Sheldon Hand, head of security software and services at IBM Southern Africa, has, in a recent interview, established that more cyber crimes are perpetrated during the festive season, as shopping stats tends to increase with high volume of orders.
Sheldon stated this recently, while responding to security-related questions filed by South African IT correspondent Jenna Delport.
Sheldon, during the engagement, revealed that expert insights in cybersecurity have shown that “data breaches peak before and during the holiday shopping season,” given “the extra web traffic and high order volumes”.
Responding to what internet users must do to stay protected, the cyber security expert urged online retailers to be prepared to respond to data breaches during this season, noting that it is imperative for companies (especially) to be on the look out to address future attacks.
Sheldon explained that while this security challenge might become obvious during festivity, most criminals often carry out their hacking operations way ahead of those periods.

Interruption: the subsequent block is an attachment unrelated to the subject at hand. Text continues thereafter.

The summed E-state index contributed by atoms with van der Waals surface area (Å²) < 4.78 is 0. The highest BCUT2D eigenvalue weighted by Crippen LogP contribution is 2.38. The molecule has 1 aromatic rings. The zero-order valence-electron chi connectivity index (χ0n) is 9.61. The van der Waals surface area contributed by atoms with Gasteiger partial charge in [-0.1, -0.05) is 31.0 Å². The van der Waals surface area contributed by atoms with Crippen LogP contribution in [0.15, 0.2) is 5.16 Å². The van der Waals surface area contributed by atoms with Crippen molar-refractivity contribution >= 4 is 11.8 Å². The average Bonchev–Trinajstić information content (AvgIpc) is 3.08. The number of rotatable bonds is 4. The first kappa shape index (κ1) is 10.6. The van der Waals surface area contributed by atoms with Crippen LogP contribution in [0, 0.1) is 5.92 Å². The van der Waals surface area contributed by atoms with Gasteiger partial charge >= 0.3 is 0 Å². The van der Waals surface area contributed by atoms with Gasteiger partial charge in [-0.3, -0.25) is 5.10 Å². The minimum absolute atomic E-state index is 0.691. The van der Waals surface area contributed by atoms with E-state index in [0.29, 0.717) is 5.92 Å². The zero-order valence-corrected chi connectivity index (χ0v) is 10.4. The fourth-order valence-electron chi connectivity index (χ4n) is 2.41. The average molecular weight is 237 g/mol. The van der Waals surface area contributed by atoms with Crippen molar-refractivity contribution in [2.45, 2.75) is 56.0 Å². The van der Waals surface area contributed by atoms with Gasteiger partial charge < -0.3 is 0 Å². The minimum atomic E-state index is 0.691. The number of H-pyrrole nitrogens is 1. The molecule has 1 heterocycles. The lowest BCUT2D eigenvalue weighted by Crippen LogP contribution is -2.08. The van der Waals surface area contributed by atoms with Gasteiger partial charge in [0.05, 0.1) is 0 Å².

The statement read in part, “while serious compromises and attacks do of course occur during the holidays, attackers often do their dirty work earlier in the year so they can reap the benefits during the holiday shopping frenzy.
Sheldon further explained that “attackers infiltrate systems and then spend months stealthily collecting data, and then using this to commit cybercrime during the holiday season.”
In his recommendations on how to stay secured, he advised internet users to be wary and resist hesitation to click tempting links. Sheldon warned, there was need for consumers to educate themselves on security issues.
According to him, “with all the warnings issues during the holiday season, the hope is that users may actually be more wary and are hesitating before they click on the dancing Santa in the holiday e-card that installs malware or the flashing “Discount” image that leads them to a malicious site.”
This extra seasonal vigilance, according to Sheldon, “may lead to fewer attack attempts.”
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